To make sure your aquarium cycle is strong and stable, which is crucial to the health of your turtle, you can include biological filter material after your layers of sponge. There are many types of biological filter materials available, but what all of them have in common is that they’re very porous. This makes for a large surface area that plenty of beneficial bacteria can settle on. Try ceramic rings, bio balls or even crushed lava rock.
Chemical filter material.
By this we mean all media that is meant to alter the water beyond just keeping it cycled. Activated charcoal removes pretty much any substance that’s not water, peat makes the water softer, zeolite absorbs ammonia, etc.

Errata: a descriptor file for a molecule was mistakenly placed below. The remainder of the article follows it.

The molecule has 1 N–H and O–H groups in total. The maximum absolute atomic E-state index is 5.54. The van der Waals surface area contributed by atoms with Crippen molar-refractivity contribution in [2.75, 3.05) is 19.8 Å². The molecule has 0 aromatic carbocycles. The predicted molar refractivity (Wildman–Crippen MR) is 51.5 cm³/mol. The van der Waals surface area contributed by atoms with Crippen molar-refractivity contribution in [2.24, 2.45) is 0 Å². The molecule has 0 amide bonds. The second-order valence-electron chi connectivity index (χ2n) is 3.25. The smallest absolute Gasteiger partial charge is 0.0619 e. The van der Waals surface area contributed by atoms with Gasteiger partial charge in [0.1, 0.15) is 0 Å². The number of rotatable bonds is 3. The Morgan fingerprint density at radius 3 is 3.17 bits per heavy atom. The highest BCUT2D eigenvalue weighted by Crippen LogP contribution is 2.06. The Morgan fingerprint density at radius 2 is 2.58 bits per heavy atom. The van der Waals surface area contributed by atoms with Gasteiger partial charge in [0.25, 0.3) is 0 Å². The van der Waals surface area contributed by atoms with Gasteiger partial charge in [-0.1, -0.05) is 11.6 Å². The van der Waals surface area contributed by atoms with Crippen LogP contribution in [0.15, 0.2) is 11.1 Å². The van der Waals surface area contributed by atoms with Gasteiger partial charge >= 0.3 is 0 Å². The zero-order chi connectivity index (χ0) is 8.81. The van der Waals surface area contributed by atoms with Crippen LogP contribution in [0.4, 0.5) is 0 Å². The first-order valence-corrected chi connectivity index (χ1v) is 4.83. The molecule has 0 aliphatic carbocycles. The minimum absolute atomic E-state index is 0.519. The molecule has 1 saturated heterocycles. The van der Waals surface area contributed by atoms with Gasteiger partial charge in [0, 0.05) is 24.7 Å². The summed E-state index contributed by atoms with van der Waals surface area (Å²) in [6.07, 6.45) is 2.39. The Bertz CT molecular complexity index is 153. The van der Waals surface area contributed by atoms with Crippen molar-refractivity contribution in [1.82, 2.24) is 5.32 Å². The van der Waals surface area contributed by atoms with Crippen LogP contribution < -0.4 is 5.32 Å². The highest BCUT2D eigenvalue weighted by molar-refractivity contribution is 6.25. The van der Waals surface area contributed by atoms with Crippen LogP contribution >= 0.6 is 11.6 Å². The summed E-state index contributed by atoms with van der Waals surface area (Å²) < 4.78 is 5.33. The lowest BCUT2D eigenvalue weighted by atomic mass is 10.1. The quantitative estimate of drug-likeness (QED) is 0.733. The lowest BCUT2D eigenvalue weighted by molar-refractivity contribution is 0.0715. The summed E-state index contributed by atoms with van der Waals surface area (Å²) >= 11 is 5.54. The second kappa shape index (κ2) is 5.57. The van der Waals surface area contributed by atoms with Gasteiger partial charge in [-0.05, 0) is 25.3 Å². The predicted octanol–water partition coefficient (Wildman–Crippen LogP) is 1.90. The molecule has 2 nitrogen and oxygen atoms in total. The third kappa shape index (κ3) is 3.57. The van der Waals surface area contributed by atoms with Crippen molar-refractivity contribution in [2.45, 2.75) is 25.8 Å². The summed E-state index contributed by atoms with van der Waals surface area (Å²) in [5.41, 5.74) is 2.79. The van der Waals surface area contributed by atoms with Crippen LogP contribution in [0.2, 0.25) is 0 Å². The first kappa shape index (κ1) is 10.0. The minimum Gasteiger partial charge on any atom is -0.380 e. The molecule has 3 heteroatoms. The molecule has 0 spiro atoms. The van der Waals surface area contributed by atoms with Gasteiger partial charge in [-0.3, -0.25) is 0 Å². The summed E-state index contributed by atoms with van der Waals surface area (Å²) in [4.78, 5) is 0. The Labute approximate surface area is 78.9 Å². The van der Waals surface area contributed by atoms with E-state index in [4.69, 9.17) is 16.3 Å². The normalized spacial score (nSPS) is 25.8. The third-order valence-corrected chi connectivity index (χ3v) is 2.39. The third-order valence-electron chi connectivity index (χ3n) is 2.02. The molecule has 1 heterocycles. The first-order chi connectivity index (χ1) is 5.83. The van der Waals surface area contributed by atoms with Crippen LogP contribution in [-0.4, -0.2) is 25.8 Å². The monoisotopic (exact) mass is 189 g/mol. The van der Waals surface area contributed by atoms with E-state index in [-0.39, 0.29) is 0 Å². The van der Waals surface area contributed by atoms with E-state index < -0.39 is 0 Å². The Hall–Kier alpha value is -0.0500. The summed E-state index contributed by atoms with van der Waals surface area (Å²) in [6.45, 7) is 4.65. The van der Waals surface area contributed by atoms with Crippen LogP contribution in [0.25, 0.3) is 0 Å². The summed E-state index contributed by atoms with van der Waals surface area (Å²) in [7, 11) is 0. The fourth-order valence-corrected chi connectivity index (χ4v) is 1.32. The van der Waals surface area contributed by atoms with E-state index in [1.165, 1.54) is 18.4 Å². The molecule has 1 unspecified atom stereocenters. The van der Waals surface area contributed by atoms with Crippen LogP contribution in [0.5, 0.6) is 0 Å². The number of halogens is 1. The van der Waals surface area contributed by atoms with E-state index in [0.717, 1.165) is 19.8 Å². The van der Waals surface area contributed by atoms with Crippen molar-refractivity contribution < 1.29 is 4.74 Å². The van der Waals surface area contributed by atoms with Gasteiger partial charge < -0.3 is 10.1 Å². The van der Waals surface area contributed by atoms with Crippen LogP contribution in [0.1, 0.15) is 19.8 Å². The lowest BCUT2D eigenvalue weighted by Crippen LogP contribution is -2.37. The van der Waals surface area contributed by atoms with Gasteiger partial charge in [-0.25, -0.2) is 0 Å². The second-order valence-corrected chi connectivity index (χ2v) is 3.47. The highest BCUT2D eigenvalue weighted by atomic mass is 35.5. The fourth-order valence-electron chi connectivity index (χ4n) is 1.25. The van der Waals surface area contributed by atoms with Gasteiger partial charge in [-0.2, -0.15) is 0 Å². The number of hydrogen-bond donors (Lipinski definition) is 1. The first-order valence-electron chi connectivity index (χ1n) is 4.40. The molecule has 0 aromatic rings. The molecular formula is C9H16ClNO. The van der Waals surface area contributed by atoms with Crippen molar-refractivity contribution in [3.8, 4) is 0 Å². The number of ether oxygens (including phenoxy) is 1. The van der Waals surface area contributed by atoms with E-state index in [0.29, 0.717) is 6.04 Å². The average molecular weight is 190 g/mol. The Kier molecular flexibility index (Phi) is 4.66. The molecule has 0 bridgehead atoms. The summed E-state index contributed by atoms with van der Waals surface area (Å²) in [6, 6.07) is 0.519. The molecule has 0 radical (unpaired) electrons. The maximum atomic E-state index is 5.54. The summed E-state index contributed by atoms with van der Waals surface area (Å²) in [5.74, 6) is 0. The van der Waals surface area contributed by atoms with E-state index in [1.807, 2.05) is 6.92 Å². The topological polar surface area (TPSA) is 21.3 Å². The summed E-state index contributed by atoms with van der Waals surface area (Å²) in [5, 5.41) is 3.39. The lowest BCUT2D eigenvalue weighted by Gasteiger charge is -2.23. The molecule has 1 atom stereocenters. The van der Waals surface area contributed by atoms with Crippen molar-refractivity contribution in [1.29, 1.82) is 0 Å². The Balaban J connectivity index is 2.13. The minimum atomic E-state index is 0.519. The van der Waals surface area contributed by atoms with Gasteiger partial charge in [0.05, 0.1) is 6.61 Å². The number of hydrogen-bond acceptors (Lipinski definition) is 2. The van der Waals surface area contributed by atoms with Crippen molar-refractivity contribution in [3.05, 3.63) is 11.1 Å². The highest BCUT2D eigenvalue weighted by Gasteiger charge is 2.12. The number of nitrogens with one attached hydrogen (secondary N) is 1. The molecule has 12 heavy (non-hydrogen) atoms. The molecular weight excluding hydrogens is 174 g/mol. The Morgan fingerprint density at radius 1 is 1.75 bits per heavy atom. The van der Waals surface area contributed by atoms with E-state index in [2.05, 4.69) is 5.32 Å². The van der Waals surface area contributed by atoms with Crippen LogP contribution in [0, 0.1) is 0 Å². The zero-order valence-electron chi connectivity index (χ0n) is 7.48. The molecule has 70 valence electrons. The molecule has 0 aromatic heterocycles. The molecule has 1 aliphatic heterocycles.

All this sounds very handy and chemical filter material is often included in standard filter kits. Activated charcoal is especially common, but is it really needed or even safe in the long run? Most chemical filter materials are actually best used only for emergencies. For example, while charcoal is ideal for removing any traces of medication from the water it also removes beneficial substances, which is the opposite of what we want. Thus, it’s a must-have for your emergency kit but not something to use on a permanent basis.
Turtle Tank Filter Maintenance
If you chose a high-quality filter like the ones we recommended at the top of this article, all the messes your turtle produces should usually be dealt with swiftly and efficiently. Particles get sucked into the sponge and ammonia is converted to nitrate (which is removed by you during your weekly water change so the level doesn’t rise too high).